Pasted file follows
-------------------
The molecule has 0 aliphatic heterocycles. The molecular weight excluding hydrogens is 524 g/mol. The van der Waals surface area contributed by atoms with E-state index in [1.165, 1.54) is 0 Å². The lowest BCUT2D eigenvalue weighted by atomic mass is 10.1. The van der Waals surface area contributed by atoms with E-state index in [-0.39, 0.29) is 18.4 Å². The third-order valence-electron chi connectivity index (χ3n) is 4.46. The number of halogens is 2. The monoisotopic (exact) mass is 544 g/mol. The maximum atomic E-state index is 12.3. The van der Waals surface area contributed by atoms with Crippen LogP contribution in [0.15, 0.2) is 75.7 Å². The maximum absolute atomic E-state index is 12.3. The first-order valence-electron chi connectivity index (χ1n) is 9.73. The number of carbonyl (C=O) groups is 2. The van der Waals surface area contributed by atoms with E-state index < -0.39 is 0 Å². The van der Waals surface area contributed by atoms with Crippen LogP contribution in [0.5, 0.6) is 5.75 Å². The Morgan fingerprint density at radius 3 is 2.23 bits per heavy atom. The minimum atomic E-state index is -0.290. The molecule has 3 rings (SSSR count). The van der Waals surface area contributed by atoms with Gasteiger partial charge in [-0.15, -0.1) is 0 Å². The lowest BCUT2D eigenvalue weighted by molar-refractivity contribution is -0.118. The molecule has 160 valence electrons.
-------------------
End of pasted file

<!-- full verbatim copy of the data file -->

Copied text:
The molecule has 0 aliphatic heterocycles. The molecular weight excluding hydrogens is 524 g/mol. The van der Waals surface area contributed by atoms with E-state index in [1.165, 1.54) is 0 Å². The lowest BCUT2D eigenvalue weighted by atomic mass is 10.1. The van der Waals surface area contributed by atoms with E-state index in [-0.39, 0.29) is 18.4 Å². The third-order valence-electron chi connectivity index (χ3n) is 4.46. The number of halogens is 2. The monoisotopic (exact) mass is 544 g/mol. The maximum atomic E-state index is 12.3. The van der Waals surface area contributed by atoms with Crippen LogP contribution in [0.15, 0.2) is 75.7 Å². The maximum absolute atomic E-state index is 12.3. The first-order valence-electron chi connectivity index (χ1n) is 9.73. The number of carbonyl (C=O) groups is 2. The van der Waals surface area contributed by atoms with E-state index < -0.39 is 0 Å². The van der Waals surface area contributed by atoms with Crippen LogP contribution in [0.5, 0.6) is 5.75 Å². The Morgan fingerprint density at radius 3 is 2.23 bits per heavy atom. The minimum atomic E-state index is -0.290. The molecule has 3 rings (SSSR count). The van der Waals surface area contributed by atoms with Gasteiger partial charge in [-0.15, -0.1) is 0 Å². The lowest BCUT2D eigenvalue weighted by molar-refractivity contribution is -0.118. The molecule has 160 valence electrons.